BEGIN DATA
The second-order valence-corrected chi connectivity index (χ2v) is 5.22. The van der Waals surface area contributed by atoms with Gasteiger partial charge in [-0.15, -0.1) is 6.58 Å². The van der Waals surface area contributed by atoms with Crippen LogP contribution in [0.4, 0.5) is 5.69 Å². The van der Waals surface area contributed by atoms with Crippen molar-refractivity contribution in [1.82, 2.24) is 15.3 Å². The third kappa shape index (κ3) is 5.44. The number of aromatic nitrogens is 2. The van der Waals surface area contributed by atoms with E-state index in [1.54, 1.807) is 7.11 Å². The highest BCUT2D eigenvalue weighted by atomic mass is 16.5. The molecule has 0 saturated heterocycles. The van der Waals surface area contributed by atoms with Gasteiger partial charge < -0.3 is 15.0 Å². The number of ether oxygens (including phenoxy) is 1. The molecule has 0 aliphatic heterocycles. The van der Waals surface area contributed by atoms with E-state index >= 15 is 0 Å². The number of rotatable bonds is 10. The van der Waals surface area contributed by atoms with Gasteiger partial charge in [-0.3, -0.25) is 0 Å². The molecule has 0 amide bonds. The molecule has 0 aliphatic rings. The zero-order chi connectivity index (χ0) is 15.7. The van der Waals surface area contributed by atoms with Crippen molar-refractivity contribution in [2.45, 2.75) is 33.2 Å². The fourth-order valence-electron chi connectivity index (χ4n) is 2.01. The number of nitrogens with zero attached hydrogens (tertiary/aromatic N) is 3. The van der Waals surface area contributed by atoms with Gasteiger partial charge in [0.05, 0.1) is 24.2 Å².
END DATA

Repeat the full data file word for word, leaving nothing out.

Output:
The second-order valence-corrected chi connectivity index (χ2v) is 5.22. The van der Waals surface area contributed by atoms with Gasteiger partial charge in [-0.15, -0.1) is 6.58 Å². The van der Waals surface area contributed by atoms with Crippen LogP contribution in [0.4, 0.5) is 5.69 Å². The van der Waals surface area contributed by atoms with Crippen molar-refractivity contribution in [1.82, 2.24) is 15.3 Å². The third kappa shape index (κ3) is 5.44. The number of aromatic nitrogens is 2. The van der Waals surface area contributed by atoms with E-state index in [1.54, 1.807) is 7.11 Å². The highest BCUT2D eigenvalue weighted by atomic mass is 16.5. The molecule has 0 saturated heterocycles. The van der Waals surface area contributed by atoms with Gasteiger partial charge < -0.3 is 15.0 Å². The number of ether oxygens (including phenoxy) is 1. The molecule has 0 aliphatic heterocycles. The van der Waals surface area contributed by atoms with E-state index >= 15 is 0 Å². The number of rotatable bonds is 10. The van der Waals surface area contributed by atoms with Gasteiger partial charge in [-0.3, -0.25) is 0 Å². The molecule has 0 amide bonds. The molecule has 0 aliphatic rings. The zero-order chi connectivity index (χ0) is 15.7. The van der Waals surface area contributed by atoms with Crippen molar-refractivity contribution in [2.45, 2.75) is 33.2 Å². The fourth-order valence-electron chi connectivity index (χ4n) is 2.01. The number of nitrogens with zero attached hydrogens (tertiary/aromatic N) is 3. The van der Waals surface area contributed by atoms with Gasteiger partial charge in [0.05, 0.1) is 24.2 Å².